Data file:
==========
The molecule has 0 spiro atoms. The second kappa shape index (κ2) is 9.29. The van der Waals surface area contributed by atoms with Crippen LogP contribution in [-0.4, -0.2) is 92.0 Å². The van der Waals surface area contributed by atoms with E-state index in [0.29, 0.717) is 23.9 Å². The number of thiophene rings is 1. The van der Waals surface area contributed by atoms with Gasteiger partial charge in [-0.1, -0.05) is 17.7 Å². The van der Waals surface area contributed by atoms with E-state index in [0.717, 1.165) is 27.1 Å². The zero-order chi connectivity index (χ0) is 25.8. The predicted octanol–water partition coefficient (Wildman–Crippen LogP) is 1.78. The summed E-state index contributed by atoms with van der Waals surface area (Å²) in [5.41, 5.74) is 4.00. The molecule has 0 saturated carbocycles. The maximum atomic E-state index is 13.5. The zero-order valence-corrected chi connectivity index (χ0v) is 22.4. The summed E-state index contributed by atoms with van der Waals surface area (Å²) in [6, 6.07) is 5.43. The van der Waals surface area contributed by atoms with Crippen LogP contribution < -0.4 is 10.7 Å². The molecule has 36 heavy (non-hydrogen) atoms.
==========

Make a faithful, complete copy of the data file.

The molecule has 0 spiro atoms. The second kappa shape index (κ2) is 9.29. The van der Waals surface area contributed by atoms with Crippen LogP contribution in [-0.4, -0.2) is 92.0 Å². The van der Waals surface area contributed by atoms with E-state index in [0.29, 0.717) is 23.9 Å². The number of thiophene rings is 1. The van der Waals surface area contributed by atoms with Gasteiger partial charge in [-0.1, -0.05) is 17.7 Å². The van der Waals surface area contributed by atoms with E-state index in [0.717, 1.165) is 27.1 Å². The zero-order chi connectivity index (χ0) is 25.8. The predicted octanol–water partition coefficient (Wildman–Crippen LogP) is 1.78. The summed E-state index contributed by atoms with van der Waals surface area (Å²) in [5.41, 5.74) is 4.00. The molecule has 0 saturated carbocycles. The maximum atomic E-state index is 13.5. The zero-order valence-corrected chi connectivity index (χ0v) is 22.4. The summed E-state index contributed by atoms with van der Waals surface area (Å²) in [6, 6.07) is 5.43. The van der Waals surface area contributed by atoms with Crippen LogP contribution < -0.4 is 10.7 Å². The molecule has 36 heavy (non-hydrogen) atoms.